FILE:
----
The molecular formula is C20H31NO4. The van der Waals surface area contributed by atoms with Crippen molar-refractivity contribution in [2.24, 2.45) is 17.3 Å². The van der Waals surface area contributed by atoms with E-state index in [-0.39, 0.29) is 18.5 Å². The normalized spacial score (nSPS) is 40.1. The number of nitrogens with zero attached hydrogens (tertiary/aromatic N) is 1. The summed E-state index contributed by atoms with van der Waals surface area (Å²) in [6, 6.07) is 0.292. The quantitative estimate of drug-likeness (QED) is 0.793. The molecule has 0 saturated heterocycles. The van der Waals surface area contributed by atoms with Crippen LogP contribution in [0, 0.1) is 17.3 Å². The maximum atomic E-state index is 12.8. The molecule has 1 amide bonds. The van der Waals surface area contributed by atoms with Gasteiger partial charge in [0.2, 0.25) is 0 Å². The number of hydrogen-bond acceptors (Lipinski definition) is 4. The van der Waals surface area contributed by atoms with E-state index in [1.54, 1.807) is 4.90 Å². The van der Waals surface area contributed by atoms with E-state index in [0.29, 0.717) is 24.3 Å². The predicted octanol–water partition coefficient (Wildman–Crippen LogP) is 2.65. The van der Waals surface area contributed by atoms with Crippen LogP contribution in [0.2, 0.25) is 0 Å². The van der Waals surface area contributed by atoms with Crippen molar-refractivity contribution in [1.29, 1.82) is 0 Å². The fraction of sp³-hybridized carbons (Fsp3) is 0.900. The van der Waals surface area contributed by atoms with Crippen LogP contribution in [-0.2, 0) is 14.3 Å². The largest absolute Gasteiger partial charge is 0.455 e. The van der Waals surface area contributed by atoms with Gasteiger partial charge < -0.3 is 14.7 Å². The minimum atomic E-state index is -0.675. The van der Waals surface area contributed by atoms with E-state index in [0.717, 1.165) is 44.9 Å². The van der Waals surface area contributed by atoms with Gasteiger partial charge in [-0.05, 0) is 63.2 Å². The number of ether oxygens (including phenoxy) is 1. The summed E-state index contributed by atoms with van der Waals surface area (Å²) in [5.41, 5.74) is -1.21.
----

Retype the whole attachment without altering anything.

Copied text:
The molecular formula is C20H31NO4. The van der Waals surface area contributed by atoms with Crippen molar-refractivity contribution in [2.24, 2.45) is 17.3 Å². The van der Waals surface area contributed by atoms with E-state index in [-0.39, 0.29) is 18.5 Å². The normalized spacial score (nSPS) is 40.1. The number of nitrogens with zero attached hydrogens (tertiary/aromatic N) is 1. The summed E-state index contributed by atoms with van der Waals surface area (Å²) in [6, 6.07) is 0.292. The quantitative estimate of drug-likeness (QED) is 0.793. The molecule has 0 saturated heterocycles. The van der Waals surface area contributed by atoms with Crippen LogP contribution in [0, 0.1) is 17.3 Å². The maximum atomic E-state index is 12.8. The molecule has 1 amide bonds. The van der Waals surface area contributed by atoms with Gasteiger partial charge in [0.2, 0.25) is 0 Å². The number of hydrogen-bond acceptors (Lipinski definition) is 4. The van der Waals surface area contributed by atoms with E-state index in [1.54, 1.807) is 4.90 Å². The van der Waals surface area contributed by atoms with E-state index in [0.29, 0.717) is 24.3 Å². The predicted octanol–water partition coefficient (Wildman–Crippen LogP) is 2.65. The van der Waals surface area contributed by atoms with Crippen LogP contribution in [0.2, 0.25) is 0 Å². The van der Waals surface area contributed by atoms with Crippen molar-refractivity contribution in [1.29, 1.82) is 0 Å². The fraction of sp³-hybridized carbons (Fsp3) is 0.900. The van der Waals surface area contributed by atoms with Crippen LogP contribution in [-0.2, 0) is 14.3 Å². The largest absolute Gasteiger partial charge is 0.455 e. The van der Waals surface area contributed by atoms with Gasteiger partial charge < -0.3 is 14.7 Å². The minimum atomic E-state index is -0.675. The van der Waals surface area contributed by atoms with E-state index in [0.717, 1.165) is 44.9 Å². The van der Waals surface area contributed by atoms with Gasteiger partial charge in [-0.05, 0) is 63.2 Å². The number of ether oxygens (including phenoxy) is 1. The summed E-state index contributed by atoms with van der Waals surface area (Å²) in [5.41, 5.74) is -1.21.